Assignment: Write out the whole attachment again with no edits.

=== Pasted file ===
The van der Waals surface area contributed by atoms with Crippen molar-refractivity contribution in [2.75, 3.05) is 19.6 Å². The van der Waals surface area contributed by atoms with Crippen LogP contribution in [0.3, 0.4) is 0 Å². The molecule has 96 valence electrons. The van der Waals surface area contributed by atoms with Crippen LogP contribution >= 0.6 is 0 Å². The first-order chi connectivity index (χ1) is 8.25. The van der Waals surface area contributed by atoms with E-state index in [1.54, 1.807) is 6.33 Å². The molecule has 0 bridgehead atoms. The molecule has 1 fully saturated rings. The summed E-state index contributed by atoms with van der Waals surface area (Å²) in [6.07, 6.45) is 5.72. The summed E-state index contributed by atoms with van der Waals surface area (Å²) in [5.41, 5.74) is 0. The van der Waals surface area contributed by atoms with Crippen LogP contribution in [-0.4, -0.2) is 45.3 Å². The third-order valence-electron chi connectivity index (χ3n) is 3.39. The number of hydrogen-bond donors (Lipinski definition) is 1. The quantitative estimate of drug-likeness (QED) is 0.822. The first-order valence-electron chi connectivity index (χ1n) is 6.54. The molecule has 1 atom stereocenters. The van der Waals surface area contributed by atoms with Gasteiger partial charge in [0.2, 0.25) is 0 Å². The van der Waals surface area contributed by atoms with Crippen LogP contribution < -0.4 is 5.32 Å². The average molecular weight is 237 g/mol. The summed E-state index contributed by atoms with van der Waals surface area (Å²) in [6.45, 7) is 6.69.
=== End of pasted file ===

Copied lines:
The van der Waals surface area contributed by atoms with Crippen molar-refractivity contribution in [2.75, 3.05) is 19.6 Å². The van der Waals surface area contributed by atoms with Crippen LogP contribution in [0.3, 0.4) is 0 Å². The molecule has 96 valence electrons. The van der Waals surface area contributed by atoms with Crippen LogP contribution >= 0.6 is 0 Å². The first-order chi connectivity index (χ1) is 8.25. The van der Waals surface area contributed by atoms with E-state index in [1.54, 1.807) is 6.33 Å². The molecule has 0 bridgehead atoms. The molecule has 1 fully saturated rings. The summed E-state index contributed by atoms with van der Waals surface area (Å²) in [6.07, 6.45) is 5.72. The summed E-state index contributed by atoms with van der Waals surface area (Å²) in [5.41, 5.74) is 0. The van der Waals surface area contributed by atoms with Crippen LogP contribution in [-0.4, -0.2) is 45.3 Å². The third-order valence-electron chi connectivity index (χ3n) is 3.39. The number of hydrogen-bond donors (Lipinski definition) is 1. The quantitative estimate of drug-likeness (QED) is 0.822. The first-order valence-electron chi connectivity index (χ1n) is 6.54. The molecule has 1 atom stereocenters. The van der Waals surface area contributed by atoms with Gasteiger partial charge in [0.2, 0.25) is 0 Å². The van der Waals surface area contributed by atoms with Crippen LogP contribution < -0.4 is 5.32 Å². The average molecular weight is 237 g/mol. The summed E-state index contributed by atoms with van der Waals surface area (Å²) in [6.45, 7) is 6.69.